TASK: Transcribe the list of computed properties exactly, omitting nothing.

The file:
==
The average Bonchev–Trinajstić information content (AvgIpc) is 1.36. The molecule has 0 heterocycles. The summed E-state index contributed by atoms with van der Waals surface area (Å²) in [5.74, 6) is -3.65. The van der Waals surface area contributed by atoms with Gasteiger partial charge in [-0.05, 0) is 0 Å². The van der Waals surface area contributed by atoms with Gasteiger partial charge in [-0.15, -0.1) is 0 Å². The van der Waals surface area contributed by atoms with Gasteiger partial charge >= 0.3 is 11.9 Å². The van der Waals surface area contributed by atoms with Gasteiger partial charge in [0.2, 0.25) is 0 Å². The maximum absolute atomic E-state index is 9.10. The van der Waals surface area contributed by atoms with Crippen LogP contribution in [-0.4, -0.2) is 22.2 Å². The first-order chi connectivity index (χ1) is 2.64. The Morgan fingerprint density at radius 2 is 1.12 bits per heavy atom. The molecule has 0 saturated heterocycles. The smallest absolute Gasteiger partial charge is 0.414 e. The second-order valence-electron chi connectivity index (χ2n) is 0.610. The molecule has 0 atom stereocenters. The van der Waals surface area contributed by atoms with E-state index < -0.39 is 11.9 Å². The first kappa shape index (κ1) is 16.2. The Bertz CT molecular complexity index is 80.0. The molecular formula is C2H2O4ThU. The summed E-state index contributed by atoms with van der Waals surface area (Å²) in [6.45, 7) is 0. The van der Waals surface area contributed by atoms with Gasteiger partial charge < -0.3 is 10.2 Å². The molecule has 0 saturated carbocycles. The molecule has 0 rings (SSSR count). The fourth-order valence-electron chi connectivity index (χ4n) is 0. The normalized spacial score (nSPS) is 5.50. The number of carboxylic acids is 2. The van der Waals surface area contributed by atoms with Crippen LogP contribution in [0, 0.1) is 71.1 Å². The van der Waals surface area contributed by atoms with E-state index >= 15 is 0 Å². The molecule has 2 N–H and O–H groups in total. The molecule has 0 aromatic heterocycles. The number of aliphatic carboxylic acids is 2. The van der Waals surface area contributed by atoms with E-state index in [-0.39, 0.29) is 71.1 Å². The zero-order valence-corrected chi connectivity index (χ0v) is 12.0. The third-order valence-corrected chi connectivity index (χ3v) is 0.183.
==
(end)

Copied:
The average Bonchev–Trinajstić information content (AvgIpc) is 1.36. The molecule has 0 heterocycles. The summed E-state index contributed by atoms with van der Waals surface area (Å²) in [5.74, 6) is -3.65. The van der Waals surface area contributed by atoms with Gasteiger partial charge in [-0.05, 0) is 0 Å². The van der Waals surface area contributed by atoms with Gasteiger partial charge in [-0.15, -0.1) is 0 Å². The van der Waals surface area contributed by atoms with Gasteiger partial charge >= 0.3 is 11.9 Å². The van der Waals surface area contributed by atoms with Gasteiger partial charge in [0.2, 0.25) is 0 Å². The maximum absolute atomic E-state index is 9.10. The van der Waals surface area contributed by atoms with Crippen LogP contribution in [-0.4, -0.2) is 22.2 Å². The first-order chi connectivity index (χ1) is 2.64. The Morgan fingerprint density at radius 2 is 1.12 bits per heavy atom. The molecule has 0 saturated heterocycles. The smallest absolute Gasteiger partial charge is 0.414 e. The second-order valence-electron chi connectivity index (χ2n) is 0.610. The molecule has 0 atom stereocenters. The van der Waals surface area contributed by atoms with E-state index < -0.39 is 11.9 Å². The first kappa shape index (κ1) is 16.2. The Bertz CT molecular complexity index is 80.0. The molecular formula is C2H2O4ThU. The summed E-state index contributed by atoms with van der Waals surface area (Å²) in [6.45, 7) is 0. The van der Waals surface area contributed by atoms with Gasteiger partial charge < -0.3 is 10.2 Å². The molecule has 0 saturated carbocycles. The molecule has 0 rings (SSSR count). The fourth-order valence-electron chi connectivity index (χ4n) is 0. The normalized spacial score (nSPS) is 5.50. The number of carboxylic acids is 2. The van der Waals surface area contributed by atoms with Crippen LogP contribution in [0, 0.1) is 71.1 Å². The van der Waals surface area contributed by atoms with E-state index >= 15 is 0 Å². The molecule has 2 N–H and O–H groups in total. The molecule has 0 aromatic heterocycles. The number of aliphatic carboxylic acids is 2. The van der Waals surface area contributed by atoms with E-state index in [-0.39, 0.29) is 71.1 Å². The zero-order valence-corrected chi connectivity index (χ0v) is 12.0. The third-order valence-corrected chi connectivity index (χ3v) is 0.183.